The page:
For as long as I can remember, I've been incredibly drawn to that realm beyond 'reality'. What begins after science ends? What are the things our senses cannot perceive? Where does one draw the line between matter and spirit? If you look at my book shelf, you'll see at least a dozen titles on energy 'sciences', religion, mythology, philosophy, and allied subjects. I read endlessly about what lies 'beyond', but do I believe what I read? I can't tell. I don't know. Years of formal Western style education, combined with a deep interest in Eastern esoteric-ism, have turned me into this half-baked creature. A skeptical believer, a believing skeptic. I want to believe but I find myself compelled to question. A fine example of my personal paradox is that I have now simultaneously become a student of both – evidence-led history and archaeology, and intuition-led mysticism and mythology.
However, in my quest for answers, I lap up books like 'The Journey After Life' when they come my way. 'The Journey After Life' is written by Cyndi Dale, an American healer, speaker and author. She has written several books on Chakras and other energy paradigms, has intuitively healed hundreds of people and continues to do such work, thanks to her psychic abilities. In this book she deals with the subjects of death, the soul, and afterlife. She also talks extensively about spirit beings, angels, dark souls, faeries and so on, and their role in our lives. She elaborates upon the nature of the soul, drawing from religious sources as well as quantum physics! Dale's book not only shows the extent of her 'research', but also her intuitive understanding of human nature and compassion. It was the latter that quite affected me as I was reading this book.
Just a few pages into the book, and I felt connected with her. I felt her spiritual presence in the room, as I sat holding the book, like I would hold her hand. Ever so often, I would find myself crying as I read her kind words. I was reminded of my spiritual mentor, Shilpa Inamdar – also an energy practitioner and healer – in whose kind presence I always felt so purged and refreshed. In her wonderful manner of communicating, Dale introduces the concept of death as a part of life in the introductory chapters, which form the first part of the book. She says how all life is light, as everything emanates from the great White Light. I found this idea very similar to the Hindu idea of Brahman, from which all creation and life emanates and into which everything culminates.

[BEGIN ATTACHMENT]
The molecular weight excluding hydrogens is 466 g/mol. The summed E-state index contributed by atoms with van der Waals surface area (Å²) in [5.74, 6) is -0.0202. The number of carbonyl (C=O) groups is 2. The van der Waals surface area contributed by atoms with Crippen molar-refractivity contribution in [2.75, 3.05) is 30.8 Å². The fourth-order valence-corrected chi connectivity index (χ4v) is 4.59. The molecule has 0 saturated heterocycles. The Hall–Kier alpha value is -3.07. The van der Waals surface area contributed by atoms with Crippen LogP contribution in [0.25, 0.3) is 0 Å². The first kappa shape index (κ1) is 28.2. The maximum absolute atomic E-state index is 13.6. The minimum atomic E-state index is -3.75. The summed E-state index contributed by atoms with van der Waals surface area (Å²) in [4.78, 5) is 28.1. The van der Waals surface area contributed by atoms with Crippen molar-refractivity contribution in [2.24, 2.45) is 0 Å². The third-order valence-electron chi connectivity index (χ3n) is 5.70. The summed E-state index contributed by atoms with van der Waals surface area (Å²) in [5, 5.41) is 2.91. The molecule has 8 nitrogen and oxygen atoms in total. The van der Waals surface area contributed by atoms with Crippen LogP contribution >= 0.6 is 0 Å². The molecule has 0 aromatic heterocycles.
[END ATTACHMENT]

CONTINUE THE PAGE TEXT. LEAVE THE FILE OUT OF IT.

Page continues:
However, Dale's idea of the great source of light is not all that simple, as she speaks about several Planes of Light through which a spirit travels before it reaches 'Ultimate Consciousness'. The second part of the book describes these planes in great details, with a chapter dedicated to each of the 13 planes of light. She associates every plane with a chakra, explains what it means, what a soul's purpose on that plane is, who the guiding beings on that plane are, how to 'visit' and benefit from that plane even when one is alive and what their corresponding metals, colours and mediation techniques are. It is greatly practical book from this perspective, but the key is belief.
Despite my initial 'connection' with the book, there were times when there was a complete lapse of faith and what I read appeared to me as gibberish, or fantasy at best. I might as well have been reading a book on nuclear physics, because I had no clue what was going on. Because with my limited knowledge and ordinary perceptions, there is no way of ever corroborating the contents of this book, and I was always teetering on the edge of (dis)belief. Spirits, guardian angels, tunnels of white light, NDEs, curses, ghosts and other such ideas are hard to stomach but there are great takeaways from this book in terms of love, humanity, kindness and compassion. Choose what you will.